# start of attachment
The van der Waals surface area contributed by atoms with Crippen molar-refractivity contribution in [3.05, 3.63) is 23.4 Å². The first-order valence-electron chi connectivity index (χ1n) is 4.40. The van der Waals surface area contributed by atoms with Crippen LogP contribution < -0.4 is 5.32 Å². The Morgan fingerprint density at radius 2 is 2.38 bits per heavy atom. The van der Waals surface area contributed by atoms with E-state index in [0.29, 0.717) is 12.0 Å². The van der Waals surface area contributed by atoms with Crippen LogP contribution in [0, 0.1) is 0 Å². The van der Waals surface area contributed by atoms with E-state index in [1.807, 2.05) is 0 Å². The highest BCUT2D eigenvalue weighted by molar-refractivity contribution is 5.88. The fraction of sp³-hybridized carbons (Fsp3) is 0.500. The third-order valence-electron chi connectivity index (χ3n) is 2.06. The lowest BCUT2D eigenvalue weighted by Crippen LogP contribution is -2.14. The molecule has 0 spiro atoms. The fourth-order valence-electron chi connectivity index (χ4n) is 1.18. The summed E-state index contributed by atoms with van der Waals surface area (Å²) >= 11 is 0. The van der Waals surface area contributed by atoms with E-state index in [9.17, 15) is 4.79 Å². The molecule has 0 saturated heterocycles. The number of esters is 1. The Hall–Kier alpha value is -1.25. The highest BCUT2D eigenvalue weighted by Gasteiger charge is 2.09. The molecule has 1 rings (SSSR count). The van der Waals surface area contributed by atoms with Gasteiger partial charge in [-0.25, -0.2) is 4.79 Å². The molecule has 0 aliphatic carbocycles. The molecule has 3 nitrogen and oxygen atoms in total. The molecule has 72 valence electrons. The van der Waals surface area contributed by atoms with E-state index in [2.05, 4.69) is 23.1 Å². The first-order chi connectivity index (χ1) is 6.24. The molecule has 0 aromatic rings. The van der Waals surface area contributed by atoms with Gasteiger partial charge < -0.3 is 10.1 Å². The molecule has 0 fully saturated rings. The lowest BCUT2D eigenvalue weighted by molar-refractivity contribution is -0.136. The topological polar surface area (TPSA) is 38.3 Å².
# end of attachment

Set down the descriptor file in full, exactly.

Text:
The van der Waals surface area contributed by atoms with Crippen molar-refractivity contribution in [3.05, 3.63) is 23.4 Å². The first-order valence-electron chi connectivity index (χ1n) is 4.40. The van der Waals surface area contributed by atoms with Crippen LogP contribution < -0.4 is 5.32 Å². The Morgan fingerprint density at radius 2 is 2.38 bits per heavy atom. The van der Waals surface area contributed by atoms with E-state index in [0.29, 0.717) is 12.0 Å². The van der Waals surface area contributed by atoms with Crippen LogP contribution in [0, 0.1) is 0 Å². The van der Waals surface area contributed by atoms with E-state index in [1.807, 2.05) is 0 Å². The highest BCUT2D eigenvalue weighted by molar-refractivity contribution is 5.88. The fraction of sp³-hybridized carbons (Fsp3) is 0.500. The third-order valence-electron chi connectivity index (χ3n) is 2.06. The lowest BCUT2D eigenvalue weighted by Crippen LogP contribution is -2.14. The molecule has 0 spiro atoms. The fourth-order valence-electron chi connectivity index (χ4n) is 1.18. The summed E-state index contributed by atoms with van der Waals surface area (Å²) >= 11 is 0. The van der Waals surface area contributed by atoms with E-state index in [9.17, 15) is 4.79 Å². The molecule has 0 saturated heterocycles. The number of esters is 1. The Hall–Kier alpha value is -1.25. The highest BCUT2D eigenvalue weighted by Gasteiger charge is 2.09. The molecule has 1 rings (SSSR count). The van der Waals surface area contributed by atoms with Gasteiger partial charge in [-0.25, -0.2) is 4.79 Å². The molecule has 0 aliphatic carbocycles. The molecule has 3 nitrogen and oxygen atoms in total. The molecule has 72 valence electrons. The van der Waals surface area contributed by atoms with E-state index in [2.05, 4.69) is 23.1 Å². The first-order chi connectivity index (χ1) is 6.24. The molecule has 0 aromatic rings. The van der Waals surface area contributed by atoms with Gasteiger partial charge < -0.3 is 10.1 Å². The molecule has 0 fully saturated rings. The lowest BCUT2D eigenvalue weighted by molar-refractivity contribution is -0.136. The topological polar surface area (TPSA) is 38.3 Å².